Feb 23,2007 00:00
Poorly managed marine fisheries are in trouble around the world, researchers say, while ecosystem-based management is a powerful idea that in theory could help ensure sustainable catches - but too often there’s a gap in translating broad concepts into specific action in the oceans that successfully meets these larger goals.
To address that, Mark Hixon, a professor of zoology at Oregon State University, today modified a very old set of rules and issued “Ten Commandments” for ecosystem-based fisheries science, in a presentation at the annual meeting of the American Association for the Advancement of Science. Co-authors on the report include Robert Francis, a professor of fisheries at the University of Washington, and three biologists in the National Marine Fisheries Service.
The first commandment – what they call the basis for all the others – is to keep a perspective that is holistic, precautionary and adaptive, Hixon said.
“We must consider whole systems, we must fish with more caution, and we must learn by testing new approaches,” Hixon said. “Instead of talking about ecosystem management, we refer to ‘ecosystem-based’ management, because it’s misguided to think that we can totally understand or completely control entire marine ecosystems.”
However, a great deal is already known that could form the basis for broad actions that would greatly improve the effectiveness and efficiency of marine management, Hixon said, and it’s not really even a question of funding – many of the necessary steps could be done within the context of existing knowledge, approaches, and regulatory mechanisms.
“As much as anything, the real challenge here is changing our world view,” Hixon said. “We must accept the need for change in how we approach fishery science and management. There are still many people who think we can accomplish our goals in the oceans by managing one species at a time, if we just do it right. But the weight of the evidence is now showing that only consideration of entire ecosystems will succeed in the long run.”
Even on a single Pacific Northwest topic such as salmon management, Hixon said, the reality is that a successful approach must consider dams, terrestrial water quality, forest management, spawning habitat, marine food sources and predators, changing ocean conditions and global climate change.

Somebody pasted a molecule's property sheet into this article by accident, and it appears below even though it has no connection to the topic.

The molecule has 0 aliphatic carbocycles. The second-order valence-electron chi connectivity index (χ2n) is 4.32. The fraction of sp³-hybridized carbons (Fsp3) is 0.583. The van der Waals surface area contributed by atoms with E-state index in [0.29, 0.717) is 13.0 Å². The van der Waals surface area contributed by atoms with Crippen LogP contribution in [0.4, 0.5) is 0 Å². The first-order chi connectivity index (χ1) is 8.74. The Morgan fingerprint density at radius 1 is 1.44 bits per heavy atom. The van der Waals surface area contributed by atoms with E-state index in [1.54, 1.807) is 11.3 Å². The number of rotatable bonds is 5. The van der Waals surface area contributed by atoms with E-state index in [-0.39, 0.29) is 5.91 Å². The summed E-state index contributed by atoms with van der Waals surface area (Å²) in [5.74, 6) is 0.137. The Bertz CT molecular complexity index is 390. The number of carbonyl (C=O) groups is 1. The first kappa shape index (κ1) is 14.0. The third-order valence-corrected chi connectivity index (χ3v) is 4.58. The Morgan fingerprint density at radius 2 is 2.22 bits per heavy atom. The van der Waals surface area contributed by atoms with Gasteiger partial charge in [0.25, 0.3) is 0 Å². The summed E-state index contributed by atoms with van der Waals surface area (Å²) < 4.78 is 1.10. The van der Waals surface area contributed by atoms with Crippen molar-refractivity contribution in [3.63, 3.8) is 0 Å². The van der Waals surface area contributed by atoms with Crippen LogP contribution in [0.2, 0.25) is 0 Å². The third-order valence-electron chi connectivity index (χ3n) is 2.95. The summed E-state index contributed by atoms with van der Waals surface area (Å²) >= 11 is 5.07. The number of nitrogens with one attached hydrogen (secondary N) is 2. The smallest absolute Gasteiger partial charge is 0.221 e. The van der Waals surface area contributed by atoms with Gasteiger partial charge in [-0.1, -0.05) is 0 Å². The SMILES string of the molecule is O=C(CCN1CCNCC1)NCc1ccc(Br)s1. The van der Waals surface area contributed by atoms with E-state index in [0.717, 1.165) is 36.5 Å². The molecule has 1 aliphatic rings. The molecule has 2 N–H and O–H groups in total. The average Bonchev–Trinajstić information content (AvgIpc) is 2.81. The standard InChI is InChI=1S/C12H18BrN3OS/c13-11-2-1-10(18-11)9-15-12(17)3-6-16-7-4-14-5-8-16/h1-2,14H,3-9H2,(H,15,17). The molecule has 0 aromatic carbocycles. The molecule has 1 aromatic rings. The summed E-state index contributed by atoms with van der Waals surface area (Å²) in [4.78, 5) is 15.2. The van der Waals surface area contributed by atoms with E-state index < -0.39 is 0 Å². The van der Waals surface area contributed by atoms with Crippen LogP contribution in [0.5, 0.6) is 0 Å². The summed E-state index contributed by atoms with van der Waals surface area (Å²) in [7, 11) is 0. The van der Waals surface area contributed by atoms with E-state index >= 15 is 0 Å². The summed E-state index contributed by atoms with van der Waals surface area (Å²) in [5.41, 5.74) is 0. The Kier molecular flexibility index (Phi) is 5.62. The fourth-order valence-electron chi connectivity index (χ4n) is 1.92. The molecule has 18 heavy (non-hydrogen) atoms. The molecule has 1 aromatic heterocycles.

“This may sound overwhelming, but given the right mindset, many ecosystem-based tools are ready to go,” Hixon said. “That’s why my colleagues and I developed these action items to help get things moving in the right direction.”
Their “second commandment” is to question every assumption, no matter how basic it is or what the conventional wisdom suggests. For instance, Hixon considers the traditional fishery goal of “maximum sustainable yield,” which has been in place for decades, to be a flawed concept. A better approach is careful monitoring of catch characteristics to assess whether fish stocks are being sustained.
Among the other commandments:
Nowhere in the world are all of these “commandments” being followed perfectly, Hixon said, although more progress has been made in the North Pacific Fishery Management Council – the Alaska fisheries – than in many other places. Not coincidentally, those fisheries are comparatively very healthy and hugely productive.
The Pacific Fishery Management Council, which manages Washington, Oregon and California marine fisheries, is about at the same place as the rest of the U.S. on these topics, Hixon said – just getting started.
“It would be nice to say that we’re a lot further along, but it was just recently that the council even adopted a definition of ecosystem-based management,” Hixon said. “But I’m seeing a lot of positive attitudes and approaches by many people that give cause for optimism. This approach can work, and we just have to get moving with it.”